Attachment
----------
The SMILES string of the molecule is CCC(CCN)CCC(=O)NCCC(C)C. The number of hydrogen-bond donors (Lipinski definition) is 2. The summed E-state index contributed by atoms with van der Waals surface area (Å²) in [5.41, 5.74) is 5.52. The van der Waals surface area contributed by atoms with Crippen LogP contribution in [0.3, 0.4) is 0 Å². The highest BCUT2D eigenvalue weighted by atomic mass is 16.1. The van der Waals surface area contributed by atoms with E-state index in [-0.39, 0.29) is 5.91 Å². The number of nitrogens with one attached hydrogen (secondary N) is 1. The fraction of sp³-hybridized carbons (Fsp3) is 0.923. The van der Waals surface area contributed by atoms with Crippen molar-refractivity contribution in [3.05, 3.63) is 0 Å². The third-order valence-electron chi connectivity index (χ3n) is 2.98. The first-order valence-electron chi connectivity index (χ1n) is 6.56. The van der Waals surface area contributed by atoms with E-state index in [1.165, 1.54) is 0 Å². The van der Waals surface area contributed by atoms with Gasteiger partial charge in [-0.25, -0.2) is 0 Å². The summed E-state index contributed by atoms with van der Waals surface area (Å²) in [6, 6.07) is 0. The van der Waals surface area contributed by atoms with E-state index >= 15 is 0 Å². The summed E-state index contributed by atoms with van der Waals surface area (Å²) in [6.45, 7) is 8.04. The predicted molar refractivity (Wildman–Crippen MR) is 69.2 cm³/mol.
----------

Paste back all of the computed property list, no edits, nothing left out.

The SMILES string of the molecule is CCC(CCN)CCC(=O)NCCC(C)C. The number of hydrogen-bond donors (Lipinski definition) is 2. The summed E-state index contributed by atoms with van der Waals surface area (Å²) in [5.41, 5.74) is 5.52. The van der Waals surface area contributed by atoms with Crippen LogP contribution in [0.3, 0.4) is 0 Å². The highest BCUT2D eigenvalue weighted by atomic mass is 16.1. The van der Waals surface area contributed by atoms with E-state index in [-0.39, 0.29) is 5.91 Å². The number of nitrogens with one attached hydrogen (secondary N) is 1. The fraction of sp³-hybridized carbons (Fsp3) is 0.923. The van der Waals surface area contributed by atoms with Crippen molar-refractivity contribution in [3.05, 3.63) is 0 Å². The third-order valence-electron chi connectivity index (χ3n) is 2.98. The first-order valence-electron chi connectivity index (χ1n) is 6.56. The van der Waals surface area contributed by atoms with E-state index in [1.165, 1.54) is 0 Å². The van der Waals surface area contributed by atoms with Gasteiger partial charge in [-0.25, -0.2) is 0 Å². The summed E-state index contributed by atoms with van der Waals surface area (Å²) in [6, 6.07) is 0. The van der Waals surface area contributed by atoms with E-state index >= 15 is 0 Å². The summed E-state index contributed by atoms with van der Waals surface area (Å²) in [6.45, 7) is 8.04. The predicted molar refractivity (Wildman–Crippen MR) is 69.2 cm³/mol.